Brussels, 25th May 2011

Making Europe a better place for music? IMPALA statement on Europe's new intellectual property strategy

IMPALA welcomes the move by the EC to prioritise the protection and promotion of copyright and other intellectual property rights. Such a policy is vital if Europe is to achieve its 2020 strategy. Artists should not be expected to work for free or on discriminatory terms and a strong lead is essential. We believe there is a long road ahead but this is a good start to making Europe a better place for music.

We particularly appreciate the recognition that internet service providers have to respect an appropriate level of care in their commercial operations and look forward to the EC proposals regarding how this duty of care should be implemented.

We fully support the importance the Commission attaches to a strong European IPR regime to reward creativity and allow cultural diversity to thrive.

As an association representing independent music companies, IMPALA welcomes the recognition throughout the report of the importance of the contribution of SMEs and the need to ensure that "The benefits of an enabling IPR framework should be available to all players, irrespective of their size. SMEs should stand to benefit from IPR as much as the largest market players operating within the internal market".

We also fully support the Commission’s call for “rigorous application of competition rules (...) to prevent the abuse of IPR which can hamper innovation or exclude new entrants, and especially SMEs, from markets”. Strong enforcement of competition rules will help Europe grow its missing IPR middle.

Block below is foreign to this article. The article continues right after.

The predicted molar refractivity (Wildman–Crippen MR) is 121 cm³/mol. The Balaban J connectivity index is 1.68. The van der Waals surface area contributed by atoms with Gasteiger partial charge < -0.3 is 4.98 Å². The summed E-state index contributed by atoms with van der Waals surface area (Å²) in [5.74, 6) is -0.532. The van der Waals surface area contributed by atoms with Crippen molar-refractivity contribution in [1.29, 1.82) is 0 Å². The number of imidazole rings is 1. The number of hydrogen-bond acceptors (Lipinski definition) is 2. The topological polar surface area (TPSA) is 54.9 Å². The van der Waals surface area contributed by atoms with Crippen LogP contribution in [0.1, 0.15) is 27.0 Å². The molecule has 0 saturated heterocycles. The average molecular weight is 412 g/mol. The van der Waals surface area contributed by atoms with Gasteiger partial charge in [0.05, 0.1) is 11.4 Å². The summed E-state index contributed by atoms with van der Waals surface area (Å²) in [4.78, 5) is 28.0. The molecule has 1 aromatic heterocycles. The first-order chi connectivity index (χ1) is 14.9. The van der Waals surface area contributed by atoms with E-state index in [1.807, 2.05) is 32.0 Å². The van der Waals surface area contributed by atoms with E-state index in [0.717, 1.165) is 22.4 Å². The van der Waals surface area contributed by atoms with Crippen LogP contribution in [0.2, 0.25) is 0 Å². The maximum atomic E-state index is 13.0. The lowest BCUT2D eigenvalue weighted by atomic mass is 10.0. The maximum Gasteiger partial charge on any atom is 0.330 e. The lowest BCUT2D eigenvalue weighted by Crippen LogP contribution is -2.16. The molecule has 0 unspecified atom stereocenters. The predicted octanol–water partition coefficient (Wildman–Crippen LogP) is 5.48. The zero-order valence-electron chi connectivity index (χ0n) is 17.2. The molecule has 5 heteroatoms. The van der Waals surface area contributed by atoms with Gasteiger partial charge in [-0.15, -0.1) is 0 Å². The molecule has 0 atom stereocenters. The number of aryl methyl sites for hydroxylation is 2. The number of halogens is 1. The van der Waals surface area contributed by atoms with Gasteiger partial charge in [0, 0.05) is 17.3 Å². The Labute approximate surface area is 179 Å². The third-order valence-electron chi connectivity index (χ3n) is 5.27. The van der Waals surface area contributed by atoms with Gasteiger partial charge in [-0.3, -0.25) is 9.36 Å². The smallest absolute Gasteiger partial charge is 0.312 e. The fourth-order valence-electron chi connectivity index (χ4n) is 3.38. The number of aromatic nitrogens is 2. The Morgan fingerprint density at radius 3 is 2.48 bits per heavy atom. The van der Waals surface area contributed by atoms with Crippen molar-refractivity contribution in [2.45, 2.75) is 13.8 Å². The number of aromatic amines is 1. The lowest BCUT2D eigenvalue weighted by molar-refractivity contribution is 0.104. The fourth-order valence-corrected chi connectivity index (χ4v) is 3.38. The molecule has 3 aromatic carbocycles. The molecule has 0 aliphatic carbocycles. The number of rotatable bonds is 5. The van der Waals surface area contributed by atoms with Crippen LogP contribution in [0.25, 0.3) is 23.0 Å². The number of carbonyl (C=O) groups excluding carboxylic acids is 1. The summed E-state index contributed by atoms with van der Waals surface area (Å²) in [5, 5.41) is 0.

We also welcome the confirmation that there will be new standards of governance and transparency for collecting societies to level the playing field amongst right holders.

On multi-territorial licensing, our priority would be to ensure that any new licensing solution remains accessible to all rights owners and all users regardless of their size, the territory in which they are based or the language they speak. We believe that reciprocity and inclusiveness will be the key words here.

IMPALA is pleased to note that the Commission is giving specific attention to the need to properly value intangible assets, such as copyright. The proper valuation of immaterial assets would be a great step toward better access to finance for cultural SMEs.

With regard to private copying, we hope that the appointment of a mediator will help underline the vital role of private copying remuneration as compensation for rights owners. We are specifically concerned that not all Member States are updating their private copying schemes to reflect today’s technologies and that artists and other rights owners are losing considerable amounts of remuneration as a result.

A possible European Copyright Code could be an interesting concept as long as it recognises that doing business in music in Europe will always require a national as well as European approach, with strong national actors.

IMPALA also supports the Commission’s bid to level the playing field in the music sector by bringing the term of performers and producers’ copyright protection in line with that of authors.

IMPALA encourages the EC to follow-up on its commitment to support existing projects aimed at setting up a global track database.  This database should have a neutral management and provide equal treatment for the majors and the SMEs in terms of approval of database build/functionality, membership, management fees, access to data and participation in earnings. Local repertoire should be included on an equal basis.

The EC's intention to look at responsible solutions for user generated content through a stakeholders' dialogue is also to be welcomed as this raises very tricky issues. We expect the stakeholders’ dialogue on this question to be complex but fruitful.  

Last and by no means least, we are delighted that the vital question of awareness has been prioritised. We look forward to the public awareness campaigns that the Commission intends to launch. This is essential as understanding, particularly among young people, is very low.